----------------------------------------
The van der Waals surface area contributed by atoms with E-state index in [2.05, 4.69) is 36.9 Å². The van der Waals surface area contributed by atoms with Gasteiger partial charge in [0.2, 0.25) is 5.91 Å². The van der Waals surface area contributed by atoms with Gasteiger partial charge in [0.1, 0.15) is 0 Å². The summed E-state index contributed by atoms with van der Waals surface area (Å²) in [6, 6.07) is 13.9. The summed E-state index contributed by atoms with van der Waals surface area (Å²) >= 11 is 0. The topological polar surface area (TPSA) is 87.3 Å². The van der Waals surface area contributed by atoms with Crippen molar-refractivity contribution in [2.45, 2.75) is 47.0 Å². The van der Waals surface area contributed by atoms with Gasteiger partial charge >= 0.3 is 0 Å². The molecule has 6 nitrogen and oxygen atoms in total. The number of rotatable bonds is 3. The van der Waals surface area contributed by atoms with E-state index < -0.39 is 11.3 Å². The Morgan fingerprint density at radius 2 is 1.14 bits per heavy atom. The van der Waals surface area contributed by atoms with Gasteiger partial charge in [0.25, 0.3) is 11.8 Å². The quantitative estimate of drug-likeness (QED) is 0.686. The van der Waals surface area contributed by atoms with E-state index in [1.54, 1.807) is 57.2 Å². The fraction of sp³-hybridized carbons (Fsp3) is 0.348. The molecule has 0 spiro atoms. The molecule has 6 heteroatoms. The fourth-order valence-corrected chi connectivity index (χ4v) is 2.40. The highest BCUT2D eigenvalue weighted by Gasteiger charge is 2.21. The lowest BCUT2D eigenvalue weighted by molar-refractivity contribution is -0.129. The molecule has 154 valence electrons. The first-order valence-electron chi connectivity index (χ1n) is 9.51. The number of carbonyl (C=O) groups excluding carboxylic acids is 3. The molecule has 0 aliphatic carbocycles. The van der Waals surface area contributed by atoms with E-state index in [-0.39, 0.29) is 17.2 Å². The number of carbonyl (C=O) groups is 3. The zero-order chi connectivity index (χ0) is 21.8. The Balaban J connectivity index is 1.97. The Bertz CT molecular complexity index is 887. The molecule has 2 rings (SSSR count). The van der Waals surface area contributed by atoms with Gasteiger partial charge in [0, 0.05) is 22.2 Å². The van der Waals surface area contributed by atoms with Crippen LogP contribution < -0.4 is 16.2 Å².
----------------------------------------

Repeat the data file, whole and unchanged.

The van der Waals surface area contributed by atoms with E-state index in [2.05, 4.69) is 36.9 Å². The van der Waals surface area contributed by atoms with Gasteiger partial charge in [0.2, 0.25) is 5.91 Å². The van der Waals surface area contributed by atoms with Gasteiger partial charge in [0.1, 0.15) is 0 Å². The summed E-state index contributed by atoms with van der Waals surface area (Å²) in [6, 6.07) is 13.9. The summed E-state index contributed by atoms with van der Waals surface area (Å²) >= 11 is 0. The topological polar surface area (TPSA) is 87.3 Å². The van der Waals surface area contributed by atoms with Crippen molar-refractivity contribution in [2.45, 2.75) is 47.0 Å². The van der Waals surface area contributed by atoms with Gasteiger partial charge >= 0.3 is 0 Å². The molecule has 6 nitrogen and oxygen atoms in total. The number of rotatable bonds is 3. The van der Waals surface area contributed by atoms with E-state index < -0.39 is 11.3 Å². The Morgan fingerprint density at radius 2 is 1.14 bits per heavy atom. The van der Waals surface area contributed by atoms with Gasteiger partial charge in [0.25, 0.3) is 11.8 Å². The quantitative estimate of drug-likeness (QED) is 0.686. The van der Waals surface area contributed by atoms with E-state index in [1.54, 1.807) is 57.2 Å². The fraction of sp³-hybridized carbons (Fsp3) is 0.348. The molecule has 0 spiro atoms. The molecule has 6 heteroatoms. The fourth-order valence-corrected chi connectivity index (χ4v) is 2.40. The highest BCUT2D eigenvalue weighted by Gasteiger charge is 2.21. The lowest BCUT2D eigenvalue weighted by molar-refractivity contribution is -0.129. The molecule has 154 valence electrons. The first-order valence-electron chi connectivity index (χ1n) is 9.51. The number of carbonyl (C=O) groups excluding carboxylic acids is 3. The molecule has 0 aliphatic carbocycles. The van der Waals surface area contributed by atoms with E-state index in [-0.39, 0.29) is 17.2 Å². The number of carbonyl (C=O) groups is 3. The zero-order chi connectivity index (χ0) is 21.8. The Balaban J connectivity index is 1.97. The Bertz CT molecular complexity index is 887. The molecule has 2 rings (SSSR count). The van der Waals surface area contributed by atoms with Gasteiger partial charge in [0, 0.05) is 22.2 Å². The van der Waals surface area contributed by atoms with Crippen LogP contribution < -0.4 is 16.2 Å².